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I have some input data, with timestamps in the input file in the form of hours from the date time specified in the filename.
This is a bit useless, so I need to convert it to python datetime.datetime objects, and then put it in a numpy array. I could write a for loop, but I’d like to do something like:
numpy.arange(datetime.datetime(2000, 1,1), datetime.datetime(2000, 1,2), datetime.timedelta(hours=1))
which throws a TypeError.
Can this be done? I’m stuck with python 2.6 and numpy 1.6.1.
from datetime import datetime, timedelta t = np.arange(datetime(1985,7,1), datetime(2015,7,1), timedelta(days=1)).astype(datetime)
The key point here is to use
astype(datetime), otherwise the result will be
See NumPy Datetimes and Timedeltas. Basically, you can represent datetimes in NumPy using the
numpy.datetime64 type, which permits you to do ranges of values.
For NumPy 1.6, which has a much less useful
datetime64 type, you can use a suitable list comprehension to build the datetimes (see also Creating a range of dates in Python):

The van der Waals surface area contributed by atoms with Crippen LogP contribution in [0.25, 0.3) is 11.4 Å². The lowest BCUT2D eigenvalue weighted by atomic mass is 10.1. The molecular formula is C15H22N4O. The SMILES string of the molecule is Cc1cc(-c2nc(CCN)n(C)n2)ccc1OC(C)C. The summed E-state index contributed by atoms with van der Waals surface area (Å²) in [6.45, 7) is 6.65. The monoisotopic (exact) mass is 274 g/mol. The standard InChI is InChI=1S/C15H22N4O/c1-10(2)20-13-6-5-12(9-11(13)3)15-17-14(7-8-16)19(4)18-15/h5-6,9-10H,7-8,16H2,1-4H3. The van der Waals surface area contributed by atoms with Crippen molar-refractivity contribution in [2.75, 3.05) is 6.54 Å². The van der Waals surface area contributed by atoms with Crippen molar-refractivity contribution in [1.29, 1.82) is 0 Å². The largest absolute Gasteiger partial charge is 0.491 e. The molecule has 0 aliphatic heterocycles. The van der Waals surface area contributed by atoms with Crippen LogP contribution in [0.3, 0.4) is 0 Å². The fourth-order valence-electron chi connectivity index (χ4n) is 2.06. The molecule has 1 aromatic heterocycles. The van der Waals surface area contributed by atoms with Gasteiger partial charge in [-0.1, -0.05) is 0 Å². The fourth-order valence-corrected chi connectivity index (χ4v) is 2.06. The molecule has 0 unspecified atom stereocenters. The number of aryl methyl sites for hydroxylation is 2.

base = datetime.datetime(2000, 1, 1) arr = numpy.array([base + datetime.timedelta(hours=i) for i in xrange(24)])
array([2000-01-01 00:00:00, 2000-01-01 01:00:00, 2000-01-01 02:00:00, 2000-01-01 03:00:00, 2000-01-01 04:00:00, 2000-01-01 05:00:00, 2000-01-01 06:00:00, 2000-01-01 07:00:00, 2000-01-01 08:00:00, 2000-01-01 09:00:00, 2000-01-01 10:00:00, 2000-01-01 11:00:00, 2000-01-01 12:00:00, 2000-01-01 13:00:00, 2000-01-01 14:00:00, 2000-01-01 15:00:00, 2000-01-01 16:00:00, 2000-01-01 17:00:00, 2000-01-01 18:00:00, 2000-01-01 19:00:00, 2000-01-01 20:00:00, 2000-01-01 21:00:00, 2000-01-01 22:00:00, 2000-01-01 23:00:00], dtype=object)
With modern NumPy you can do this:
And it gives you:
array(['2017-01-01', '2017-01-02', '2017-01-03', '2017-01-04', '2017-01-05', '2017-01-06', '2017-01-07'], dtype="datetime64[D]")
As noted in another answer, for Numpy > 1.7, you can use Numpy’s built-in datetime capability. The examples in the Numpy documentation don’t include using
np.arange with steps, so here’s one:
timearray = np.arange('2000-01-01', '2000-01-02',np.timedelta64(1,'h'), dtype="datetime64")
Numpy sets the dtype of this result to
datetime64[h]. You can set this explicitly to some smaller unit of time with
In version 1.8.1 (and I expect earlier), trying to add an offset to that result array that is smaller than an hour will have no effect.
timearray += np.timedelta64(10,'s')does not change
timearray2 = timearray + np.timedelta64(10,'s')will add 10 seconds to
timearrayand converts the dtype of
Note that @nneonneo solution can be simplified in
result = first_date + np.arange(24) * datetime.timedelta(hours=1)
thanks to NumPy array manipulations. The
result array has then a
For more complex ranges, you might be interested in the
scikits.timeseries package (no longer maintained) or better, the
pandas package that reimplemented most of the ideas of
scikits.timeseries. Both packages support older versions of NumPy (1.5, 1.6…)